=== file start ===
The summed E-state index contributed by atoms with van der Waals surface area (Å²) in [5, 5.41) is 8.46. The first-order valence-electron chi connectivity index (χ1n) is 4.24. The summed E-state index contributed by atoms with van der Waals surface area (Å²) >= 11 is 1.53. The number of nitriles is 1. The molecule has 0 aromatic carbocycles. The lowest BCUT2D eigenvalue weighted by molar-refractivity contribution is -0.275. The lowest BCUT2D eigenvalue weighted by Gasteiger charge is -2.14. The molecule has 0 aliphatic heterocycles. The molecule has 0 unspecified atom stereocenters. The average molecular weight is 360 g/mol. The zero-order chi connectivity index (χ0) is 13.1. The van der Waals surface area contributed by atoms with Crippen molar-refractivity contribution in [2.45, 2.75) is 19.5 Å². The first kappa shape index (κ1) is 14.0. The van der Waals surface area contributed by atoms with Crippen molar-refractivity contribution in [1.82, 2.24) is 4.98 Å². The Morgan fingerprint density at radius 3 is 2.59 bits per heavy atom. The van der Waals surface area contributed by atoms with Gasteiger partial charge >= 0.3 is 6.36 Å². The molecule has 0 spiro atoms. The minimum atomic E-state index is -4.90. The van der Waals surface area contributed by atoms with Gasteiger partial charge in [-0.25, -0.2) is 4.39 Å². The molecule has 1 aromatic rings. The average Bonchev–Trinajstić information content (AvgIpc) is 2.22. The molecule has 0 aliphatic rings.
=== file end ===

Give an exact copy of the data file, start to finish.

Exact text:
The summed E-state index contributed by atoms with van der Waals surface area (Å²) in [5, 5.41) is 8.46. The first-order valence-electron chi connectivity index (χ1n) is 4.24. The summed E-state index contributed by atoms with van der Waals surface area (Å²) >= 11 is 1.53. The number of nitriles is 1. The molecule has 0 aromatic carbocycles. The lowest BCUT2D eigenvalue weighted by molar-refractivity contribution is -0.275. The lowest BCUT2D eigenvalue weighted by Gasteiger charge is -2.14. The molecule has 0 aliphatic heterocycles. The molecule has 0 unspecified atom stereocenters. The average molecular weight is 360 g/mol. The zero-order chi connectivity index (χ0) is 13.1. The van der Waals surface area contributed by atoms with Crippen molar-refractivity contribution in [2.45, 2.75) is 19.5 Å². The first kappa shape index (κ1) is 14.0. The van der Waals surface area contributed by atoms with Crippen molar-refractivity contribution in [1.82, 2.24) is 4.98 Å². The Morgan fingerprint density at radius 3 is 2.59 bits per heavy atom. The van der Waals surface area contributed by atoms with Gasteiger partial charge >= 0.3 is 6.36 Å². The molecule has 0 spiro atoms. The minimum atomic E-state index is -4.90. The van der Waals surface area contributed by atoms with Gasteiger partial charge in [-0.25, -0.2) is 4.39 Å². The molecule has 1 aromatic rings. The average Bonchev–Trinajstić information content (AvgIpc) is 2.22. The molecule has 0 aliphatic rings.